Immunity Immune from Coverage; More Cancer Deaths the Better
1) The networks again
ignored the decision by House Democrats to block immunity and delay
fact-finding by Burton's committee.
2) The Washington Post's
Howard Kurtz conceded that in choosing Hubbell tape quotes "the press
may have been more complicit in the controversy than previously
3) Hollywood liberals pitch in
to oust Helen Chenoweth and other conservatives. Why do they still stand
by Clinton? Could it be they imagine him as Michael Douglass in The
4) Seinfeld's "George
Castanza" asserted that a cancer cure is "not a great
thing" since it will mean "those millions of people that we thin
out" of the "herd every year" won't die.
Just as occurred the night of April 23, after Democrats on the House
Government Reform and Oversight Committee refused to provide the votes for
the required two-thirds majority to grant immunity to four witnesses, the
broadcast networks Wednesday evening skipped the Democratic obstinance.
Back on April 23 and the morning after ABC, CBS and NBC ignored the
maneuver which so infuriated Newt Gingrich, as did CNN.
May 13, the Democrats again refused to vote for immunity for the witnesses
set to testify about campaign fundraising illegalities. ABC, CBS and NBC
did not utter a word about it Wednesday night, but FNC gave it a few
seconds. CNN's Inside Politics did run a story and, as noted in the May
13 CyberAlert, the May 12 edition of CNN's The World Today provided a
preview of the vote.
certainly had enough air time to highlight how the Democrats are working
to cover-up abuses. Though every network led Wednesday night with multiple
pieces on the second nuclear test explosion in India, U.S. condemnation of
it and anger at how the intelligence community missed the operation, as
well as reports on violence in Jakarta, they made room for some less
time-sensitive stories. The CBS Evening News featured stories on a new flu
vaccine and the latest installment of a series on living longer: this time
a look at how olive oil is credited with long life spans in Crete. NBC
Nightly News made room for "Fleecing of America" piece on
investment scams. That aired just after this calm story, as plugged by Tom
Brokaw: "In Depth tonight: the nuclear threat. Could a nuclear war
break out? Where?"
On FNC's 7pm ET
Fox Report co-anchor Patrick Vanhorn noted that a judge will hold a
hearing Thursday to settle the Secret Service testimony dispute. Co-anchor
Catherine Crier then offered this brief summary of what happened in the
"You win some, you lose some. Congressman
Dan Burton managed to hang onto his job as head of the House campaign cash
investigation today, but he lost the battle to give immunity to four
witnesses who can testify about wrongdoing by the Democrats. Republicans
say they'll try again on the immunity vote and Democrats will take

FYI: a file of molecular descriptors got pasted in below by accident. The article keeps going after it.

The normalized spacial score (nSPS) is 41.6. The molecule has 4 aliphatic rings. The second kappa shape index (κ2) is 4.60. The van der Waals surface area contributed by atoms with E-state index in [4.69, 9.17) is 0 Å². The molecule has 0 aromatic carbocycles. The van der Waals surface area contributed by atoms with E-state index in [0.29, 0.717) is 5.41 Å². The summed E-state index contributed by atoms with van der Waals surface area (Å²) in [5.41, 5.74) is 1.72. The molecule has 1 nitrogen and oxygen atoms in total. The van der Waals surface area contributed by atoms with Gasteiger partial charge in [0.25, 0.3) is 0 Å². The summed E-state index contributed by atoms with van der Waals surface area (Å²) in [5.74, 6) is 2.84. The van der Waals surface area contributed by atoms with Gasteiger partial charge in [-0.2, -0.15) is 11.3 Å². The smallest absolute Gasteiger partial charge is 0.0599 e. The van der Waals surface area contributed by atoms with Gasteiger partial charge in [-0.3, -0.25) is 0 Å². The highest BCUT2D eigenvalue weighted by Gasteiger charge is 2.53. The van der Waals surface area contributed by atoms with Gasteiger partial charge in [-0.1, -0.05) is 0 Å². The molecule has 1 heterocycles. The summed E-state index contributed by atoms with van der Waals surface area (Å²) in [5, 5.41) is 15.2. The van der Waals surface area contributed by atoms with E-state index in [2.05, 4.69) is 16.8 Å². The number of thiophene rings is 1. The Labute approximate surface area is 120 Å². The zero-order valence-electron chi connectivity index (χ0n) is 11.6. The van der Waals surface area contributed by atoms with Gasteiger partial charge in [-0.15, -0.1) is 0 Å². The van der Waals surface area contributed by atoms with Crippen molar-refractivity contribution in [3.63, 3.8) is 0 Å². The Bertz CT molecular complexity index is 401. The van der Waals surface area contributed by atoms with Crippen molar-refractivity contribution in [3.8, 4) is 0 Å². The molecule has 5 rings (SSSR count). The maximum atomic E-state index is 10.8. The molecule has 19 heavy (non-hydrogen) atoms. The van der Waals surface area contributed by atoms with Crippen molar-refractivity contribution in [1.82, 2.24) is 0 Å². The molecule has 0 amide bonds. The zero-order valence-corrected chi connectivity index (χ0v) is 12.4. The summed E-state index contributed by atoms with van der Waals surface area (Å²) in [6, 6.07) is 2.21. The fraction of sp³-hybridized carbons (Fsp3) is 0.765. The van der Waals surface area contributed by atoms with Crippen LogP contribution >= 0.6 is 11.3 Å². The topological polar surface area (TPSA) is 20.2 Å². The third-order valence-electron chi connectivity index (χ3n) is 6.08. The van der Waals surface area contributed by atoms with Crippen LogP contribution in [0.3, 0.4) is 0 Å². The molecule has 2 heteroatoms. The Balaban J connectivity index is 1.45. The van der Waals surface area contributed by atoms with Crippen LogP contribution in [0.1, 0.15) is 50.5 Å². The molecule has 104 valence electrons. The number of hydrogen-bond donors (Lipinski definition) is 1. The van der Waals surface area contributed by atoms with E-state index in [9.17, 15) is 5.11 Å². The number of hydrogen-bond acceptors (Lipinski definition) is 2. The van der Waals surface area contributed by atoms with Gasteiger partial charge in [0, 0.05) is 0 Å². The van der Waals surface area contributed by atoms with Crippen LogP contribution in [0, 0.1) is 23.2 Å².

another shot at Burton first thing tomorrow morning."
While on the Burton committee, the May 7 CyberAlert relayed how National
Review learned that "Reporters were encouraged...to review the
committee's excerpts and then to listen to the tapes to get the
context," so none were misled on the Hubbell tapes. On Monday
Washington Post media reporter Howard Kurtz took up conservative
complaints that the media falsely blamed Burton and aide David Bossie for
misleading them. Kurtz basically found the complaint valid and confirmed
the National Review report.
Here' an excerpt
from his May 11 "Media Notes" column:
Rep. Dan Burton (R-Ind.) has been roundly
denounced for releasing selectively edited transcripts of the prison
conversations of presidential pal Webster Hubbell.
But the actual story is more complicated than that, involving a backstage
collaboration between Burton's staff and more than a dozen journalists who
were allowed to read complete transcripts and listen to the unexpurgated
tapes in the days before they were publicly released.
There is no dispute that Burton bungled the
public release of transcripts that were missing key passages deleted by
his staff. "It's clear the transcripts were edited to leave out
material more favorable to the Clintons," said Nightline
correspondent Chris Bury. "We obviously were used in that regard.
Unfortunately, that happens all the time with leaked material."...
But the press may have been more complicit
in the controversy than previously understood. Burton committee staffers
say selected reporters were allowed to review the complete transcripts of
the Hubbell conversations, although some of these, as prepared by the
panel, included paraphrases and summaries. And network correspondents were
given a separate room to listen to the uncensored tapes and to make audio
copies for broadcast use....
David Bossie, who lost his job as Burton's
chief investigator over the incident, said there is "absolutely,
positively no doubt" that reporters were shown the full transcript of
the most controversial conversation....
END Kurtz excerpt
The past two weekends celebrities have offered up their names to showcase
Democratic fundraisers attended by President Clinton. And a Los Angeles
Times article revealed that in order to protect Clinton from any House
impeachment action many Hollywood celebrities are sending their checks to
Democratic House candidates in the hope that the GOP can be ousted from
Hollywood liberals may consider the House as the only savior because, as
Rob Reiner's film The American President suggested, in their view the
media really don't have a liberal bias and so jump on character issues
to tear down a good President.
Last weekend, the
May 10 Boston Globe reported, Clinton attended a Brookline, Massachusetts
fundraiser featuring pop singer James Taylor. The $5,000-a-plate event was
expected to haul in $700,000.
before, the May 3 Los Angeles Times disclosed, Clinton flew to Los Angles
for two fundraisers. One for U.S. Representative Loretta Sanchez, the
other a "star-studded, $10,000 per couple fundraising dinner in Los
Angeles to fund House campaigns nationwide." The newspaper relayed
who is in Clinton's fan club, previewing the fundraiser to be held the
night the story appeared:
"The event -- whose sponsors include actor
Michael Douglas and DreamWorks' Jeffrey Katzenberg -- is expected to raise